Saturday, January 28, 2017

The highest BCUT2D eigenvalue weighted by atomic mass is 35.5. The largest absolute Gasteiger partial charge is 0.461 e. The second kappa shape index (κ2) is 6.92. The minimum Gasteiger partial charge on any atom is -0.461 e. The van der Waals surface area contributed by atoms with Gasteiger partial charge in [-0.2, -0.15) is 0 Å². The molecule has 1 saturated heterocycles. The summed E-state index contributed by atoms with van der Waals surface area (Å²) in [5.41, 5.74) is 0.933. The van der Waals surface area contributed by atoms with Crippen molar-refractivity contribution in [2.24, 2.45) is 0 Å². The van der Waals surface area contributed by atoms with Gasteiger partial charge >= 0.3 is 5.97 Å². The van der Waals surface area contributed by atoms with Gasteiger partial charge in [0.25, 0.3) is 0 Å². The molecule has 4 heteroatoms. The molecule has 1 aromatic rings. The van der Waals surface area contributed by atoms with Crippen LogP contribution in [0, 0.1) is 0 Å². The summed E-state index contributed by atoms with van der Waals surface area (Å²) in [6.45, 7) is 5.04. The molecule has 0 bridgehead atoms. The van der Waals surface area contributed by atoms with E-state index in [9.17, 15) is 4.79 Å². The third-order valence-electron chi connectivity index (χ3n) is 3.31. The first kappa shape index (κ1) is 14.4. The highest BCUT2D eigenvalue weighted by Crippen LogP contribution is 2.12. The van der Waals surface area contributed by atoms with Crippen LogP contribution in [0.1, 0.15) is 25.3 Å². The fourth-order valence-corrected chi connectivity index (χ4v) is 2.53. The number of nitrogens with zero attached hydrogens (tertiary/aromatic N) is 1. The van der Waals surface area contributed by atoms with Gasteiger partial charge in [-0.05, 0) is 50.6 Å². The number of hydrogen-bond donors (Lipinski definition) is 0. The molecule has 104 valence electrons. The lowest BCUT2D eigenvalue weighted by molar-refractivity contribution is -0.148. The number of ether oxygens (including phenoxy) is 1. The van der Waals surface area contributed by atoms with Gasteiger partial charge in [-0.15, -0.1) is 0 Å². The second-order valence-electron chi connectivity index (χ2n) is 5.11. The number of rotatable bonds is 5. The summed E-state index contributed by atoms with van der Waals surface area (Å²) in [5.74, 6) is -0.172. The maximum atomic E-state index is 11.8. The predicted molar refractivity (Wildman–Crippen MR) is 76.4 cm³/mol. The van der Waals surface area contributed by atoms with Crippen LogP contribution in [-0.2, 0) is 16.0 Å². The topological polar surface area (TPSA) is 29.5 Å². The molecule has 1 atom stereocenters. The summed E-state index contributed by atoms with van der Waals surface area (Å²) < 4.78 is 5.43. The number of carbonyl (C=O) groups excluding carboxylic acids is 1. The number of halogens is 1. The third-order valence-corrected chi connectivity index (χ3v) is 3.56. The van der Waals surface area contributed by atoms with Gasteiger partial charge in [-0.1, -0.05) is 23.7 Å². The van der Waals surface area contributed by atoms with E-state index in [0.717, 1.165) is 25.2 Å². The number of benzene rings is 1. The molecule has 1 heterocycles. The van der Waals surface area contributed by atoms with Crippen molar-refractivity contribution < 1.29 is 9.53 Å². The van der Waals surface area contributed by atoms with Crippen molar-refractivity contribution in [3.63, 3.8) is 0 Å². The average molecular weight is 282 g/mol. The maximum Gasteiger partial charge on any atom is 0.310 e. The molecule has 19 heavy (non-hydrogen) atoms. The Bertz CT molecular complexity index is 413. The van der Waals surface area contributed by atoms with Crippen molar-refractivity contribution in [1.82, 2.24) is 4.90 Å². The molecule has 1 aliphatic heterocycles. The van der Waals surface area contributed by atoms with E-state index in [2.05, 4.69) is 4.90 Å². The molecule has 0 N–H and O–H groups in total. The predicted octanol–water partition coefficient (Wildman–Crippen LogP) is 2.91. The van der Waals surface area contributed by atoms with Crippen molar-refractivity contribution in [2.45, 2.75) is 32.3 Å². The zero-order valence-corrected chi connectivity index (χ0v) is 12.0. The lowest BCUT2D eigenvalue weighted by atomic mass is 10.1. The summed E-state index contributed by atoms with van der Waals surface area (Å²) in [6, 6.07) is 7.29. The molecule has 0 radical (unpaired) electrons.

"Song for Randy Newman, Etc.," a kind of theme song for living). Phillips is the only constant across the years of the Chills and he has always been the chief songwriter. Sometimes I suspect the band name has something to do with the similarity with his last name. All songs on Silver Bullets are by him, as usual, and along with many other of these recent surprise returns (David Bowie and the Sonics come to mind right away, and even the Rolling Stones might be getting in on it now), the consistent high quality is the most pleasant part of the surprise. Phillips was still up to moderate rock 'n' roll heroics in Submarine Bells—he's the guitar player, after all—but he was already tending toward primacies of mood and atmosphere. Soft Bomb was more of that and Silver Bullets, even across a gap of over 20 years, is even more. The songs on Silver Bullets shimmer and glow, throwing up fragments of lyrics that clarify through repetition, yet remain stubbornly enigmatic: "warm waves," "silver bullets," "America says hello," "when the poor can reach the moon," "aurora corona," "tomboy," "molten gold." The song about the poor and the moon runs over eight minutes, which anyone would have to call long, with a kind of prog structure that shifts from theme to theme. Most of the songs are a little long (or short) for pure pop music, in other words, but then that's not exactly what Phillips is doing any more. This is probably for fans only, but all fans will want to hear it.